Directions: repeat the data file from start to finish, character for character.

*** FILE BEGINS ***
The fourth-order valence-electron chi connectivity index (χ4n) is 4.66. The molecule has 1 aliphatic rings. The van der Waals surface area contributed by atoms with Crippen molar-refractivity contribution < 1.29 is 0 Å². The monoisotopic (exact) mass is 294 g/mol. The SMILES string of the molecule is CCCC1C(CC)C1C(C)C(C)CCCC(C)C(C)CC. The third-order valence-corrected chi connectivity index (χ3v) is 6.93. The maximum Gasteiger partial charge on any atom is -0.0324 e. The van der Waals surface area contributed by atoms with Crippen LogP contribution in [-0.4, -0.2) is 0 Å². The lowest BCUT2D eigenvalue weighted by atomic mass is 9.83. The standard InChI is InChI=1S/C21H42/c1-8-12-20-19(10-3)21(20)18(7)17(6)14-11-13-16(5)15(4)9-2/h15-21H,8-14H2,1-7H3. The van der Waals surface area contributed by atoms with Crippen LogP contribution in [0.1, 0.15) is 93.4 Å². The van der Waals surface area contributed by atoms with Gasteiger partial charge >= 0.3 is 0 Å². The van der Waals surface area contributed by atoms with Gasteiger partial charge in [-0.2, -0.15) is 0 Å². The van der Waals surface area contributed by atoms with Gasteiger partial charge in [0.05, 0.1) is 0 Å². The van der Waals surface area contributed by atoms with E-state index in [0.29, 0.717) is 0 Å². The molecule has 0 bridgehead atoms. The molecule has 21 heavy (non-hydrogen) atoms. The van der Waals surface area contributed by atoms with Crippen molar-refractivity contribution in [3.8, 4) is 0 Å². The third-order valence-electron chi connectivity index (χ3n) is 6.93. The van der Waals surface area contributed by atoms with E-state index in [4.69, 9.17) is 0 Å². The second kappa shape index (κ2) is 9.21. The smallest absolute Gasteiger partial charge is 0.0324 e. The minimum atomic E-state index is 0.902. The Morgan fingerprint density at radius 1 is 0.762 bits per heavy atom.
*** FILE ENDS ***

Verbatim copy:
The fourth-order valence-electron chi connectivity index (χ4n) is 4.66. The molecule has 1 aliphatic rings. The van der Waals surface area contributed by atoms with Crippen molar-refractivity contribution < 1.29 is 0 Å². The monoisotopic (exact) mass is 294 g/mol. The SMILES string of the molecule is CCCC1C(CC)C1C(C)C(C)CCCC(C)C(C)CC. The third-order valence-corrected chi connectivity index (χ3v) is 6.93. The maximum Gasteiger partial charge on any atom is -0.0324 e. The van der Waals surface area contributed by atoms with Crippen LogP contribution in [-0.4, -0.2) is 0 Å². The lowest BCUT2D eigenvalue weighted by atomic mass is 9.83. The standard InChI is InChI=1S/C21H42/c1-8-12-20-19(10-3)21(20)18(7)17(6)14-11-13-16(5)15(4)9-2/h15-21H,8-14H2,1-7H3. The van der Waals surface area contributed by atoms with Crippen LogP contribution in [0.1, 0.15) is 93.4 Å². The van der Waals surface area contributed by atoms with Gasteiger partial charge >= 0.3 is 0 Å². The van der Waals surface area contributed by atoms with Gasteiger partial charge in [-0.2, -0.15) is 0 Å². The van der Waals surface area contributed by atoms with Gasteiger partial charge in [0.05, 0.1) is 0 Å². The van der Waals surface area contributed by atoms with E-state index in [0.29, 0.717) is 0 Å². The molecule has 0 bridgehead atoms. The molecule has 21 heavy (non-hydrogen) atoms. The van der Waals surface area contributed by atoms with Crippen molar-refractivity contribution in [3.8, 4) is 0 Å². The third-order valence-electron chi connectivity index (χ3n) is 6.93. The van der Waals surface area contributed by atoms with E-state index in [4.69, 9.17) is 0 Å². The second kappa shape index (κ2) is 9.21. The smallest absolute Gasteiger partial charge is 0.0324 e. The minimum atomic E-state index is 0.902. The Morgan fingerprint density at radius 1 is 0.762 bits per heavy atom.